Why Corned Beef And Cabbage?


I have always been curious about the history of having corned beef and cabbage for St. Patrick's Day. This was never a tradition for me growing up and I have never yet ventured to make it for my own family. However, now that I have researched the history of this dish I very well may prepare it this year.

In order to understand why we eat corned beef and cabbage, we first have to understand a little bit about the history of St. Patrick's Day. St. Patrick's Day is also known as the Feast of St. Patrick. St. Patrick was a revered patron saint of Ireland dating back to the 5th century. We celebrate St. Patrick's day on the day of his death—the 17th of March. This holiday was originally a religious celebration (which still may be the case in parts of Ireland), but has now become more of a cultural celebration. In short, St. Patrick's Day is a celebration of Ireland and, more specifically, it is the celebration of Irish-American culture.

Some argue that corned beef and cabbage really have no cultural ties to Ireland, but history seems to paint an interesting story that correlates the two. Ireland used to be an English colony back in the 1600's. It also used to be a major source of cattle production. They would use the cattle to make cured meat that they shipped to Britain. There are even stories of the British army eating this cured meat as a means of survival.

They would cure this meat using rock salt which they called corn salt, due to it's corn-sized proportions. They would place the meat in boxes along with corn salt and seal the containers until the meat had been sufficiently cured. The myth of corned beef having anything to do with actual corn can now be completely dispelled. It is simply another term for cured meat or meat that has been brined.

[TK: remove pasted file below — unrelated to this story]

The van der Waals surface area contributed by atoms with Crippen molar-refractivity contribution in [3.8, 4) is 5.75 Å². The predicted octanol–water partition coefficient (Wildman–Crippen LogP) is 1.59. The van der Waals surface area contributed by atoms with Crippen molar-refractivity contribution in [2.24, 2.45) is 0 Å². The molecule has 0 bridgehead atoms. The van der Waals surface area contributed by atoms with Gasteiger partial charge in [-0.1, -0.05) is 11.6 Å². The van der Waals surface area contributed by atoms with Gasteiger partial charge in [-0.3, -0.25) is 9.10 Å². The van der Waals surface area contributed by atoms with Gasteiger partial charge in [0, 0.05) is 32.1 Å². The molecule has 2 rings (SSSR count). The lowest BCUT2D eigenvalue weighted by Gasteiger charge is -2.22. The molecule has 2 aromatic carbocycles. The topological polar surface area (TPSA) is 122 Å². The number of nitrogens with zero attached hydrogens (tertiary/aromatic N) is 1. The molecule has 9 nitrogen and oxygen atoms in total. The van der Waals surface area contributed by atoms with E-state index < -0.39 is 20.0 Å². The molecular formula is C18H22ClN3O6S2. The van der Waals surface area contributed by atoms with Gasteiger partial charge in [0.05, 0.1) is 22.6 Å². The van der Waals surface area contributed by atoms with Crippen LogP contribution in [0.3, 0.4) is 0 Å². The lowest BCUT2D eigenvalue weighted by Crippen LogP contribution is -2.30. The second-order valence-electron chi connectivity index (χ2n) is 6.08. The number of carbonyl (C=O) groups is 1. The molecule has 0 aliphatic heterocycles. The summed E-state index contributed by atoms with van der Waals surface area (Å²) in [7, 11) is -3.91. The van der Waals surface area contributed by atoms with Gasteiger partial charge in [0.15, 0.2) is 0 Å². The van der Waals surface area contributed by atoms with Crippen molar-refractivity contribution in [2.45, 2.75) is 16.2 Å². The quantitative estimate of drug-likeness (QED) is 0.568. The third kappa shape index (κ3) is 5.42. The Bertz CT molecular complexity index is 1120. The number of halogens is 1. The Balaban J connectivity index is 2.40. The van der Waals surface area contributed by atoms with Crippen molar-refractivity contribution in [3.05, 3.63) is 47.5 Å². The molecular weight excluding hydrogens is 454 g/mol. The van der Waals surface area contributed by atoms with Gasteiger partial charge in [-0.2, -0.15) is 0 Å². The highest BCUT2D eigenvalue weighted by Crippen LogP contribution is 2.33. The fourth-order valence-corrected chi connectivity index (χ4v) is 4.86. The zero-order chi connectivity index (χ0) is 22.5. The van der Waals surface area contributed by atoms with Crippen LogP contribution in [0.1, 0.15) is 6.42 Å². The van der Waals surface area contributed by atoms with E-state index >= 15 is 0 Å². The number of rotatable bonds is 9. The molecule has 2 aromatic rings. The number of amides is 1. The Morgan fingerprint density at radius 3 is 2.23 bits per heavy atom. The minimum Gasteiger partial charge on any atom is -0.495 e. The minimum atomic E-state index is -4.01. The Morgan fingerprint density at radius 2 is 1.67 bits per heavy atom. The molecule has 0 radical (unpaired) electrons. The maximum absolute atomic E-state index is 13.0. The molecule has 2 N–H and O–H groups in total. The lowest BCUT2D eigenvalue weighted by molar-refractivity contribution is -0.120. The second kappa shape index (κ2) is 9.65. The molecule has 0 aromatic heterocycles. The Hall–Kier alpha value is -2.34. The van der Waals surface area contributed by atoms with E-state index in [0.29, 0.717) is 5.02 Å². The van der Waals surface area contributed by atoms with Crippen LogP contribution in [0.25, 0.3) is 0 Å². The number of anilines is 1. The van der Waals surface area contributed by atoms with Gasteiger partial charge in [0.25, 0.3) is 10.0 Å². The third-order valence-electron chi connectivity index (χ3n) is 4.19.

The cost of this cured meat was extrememly high in Ireland. So high, in fact, that they rarely, if ever, had the opportunity to eat this meat. The production of this meat had taken over nearly all of the farmland in Ireland. They were left with a few spots of ground with poor soil to grow potatoes in. These potatoes developed something called blight which spoiled the potatoes and made them completely inedible. This was a dark time for Ireland in which people starved and millions died. There were also many who immigrated to America during this period.

In America, the cost of corned beef was cheap in comparison to its price in Ireland. Immigrants from Ireland finally had a chance to consume this meat at a price they could afford. It has come to be known as a food that symbolizes both Ireland and America and in many ways tells the story of Irish-American culture.

The cabbage is still somewhat of a mystery but there have been some who suggest it was one of the cheapest vegetables Irish immigrants could find in America. Therefore, the corned beef coupled with cabbage is a reminder of the history of the Irish immigrants and their coming to America.

Sources:
  •   http://cookandbemerry.com/corned-beef-and-cabbage-for-st-patricks-day/
  •   http://www.delish.com/food/recalls-reviews/history-corned-beef-st-patricks-day-foods
  •   http://en.wikipedia.org/wiki/Saint_Patrick
  •   http://en.wikipedia.org/wiki/Saint_Patrick's_Day
  •   (photo) http://cdn.sheknows.com/articles/2012/11/corned_beef_cabbage.jpg

    Carrie Collette
    Monthly Newsletter Contributor since 2013
    Email the author! carrie@dvo.com


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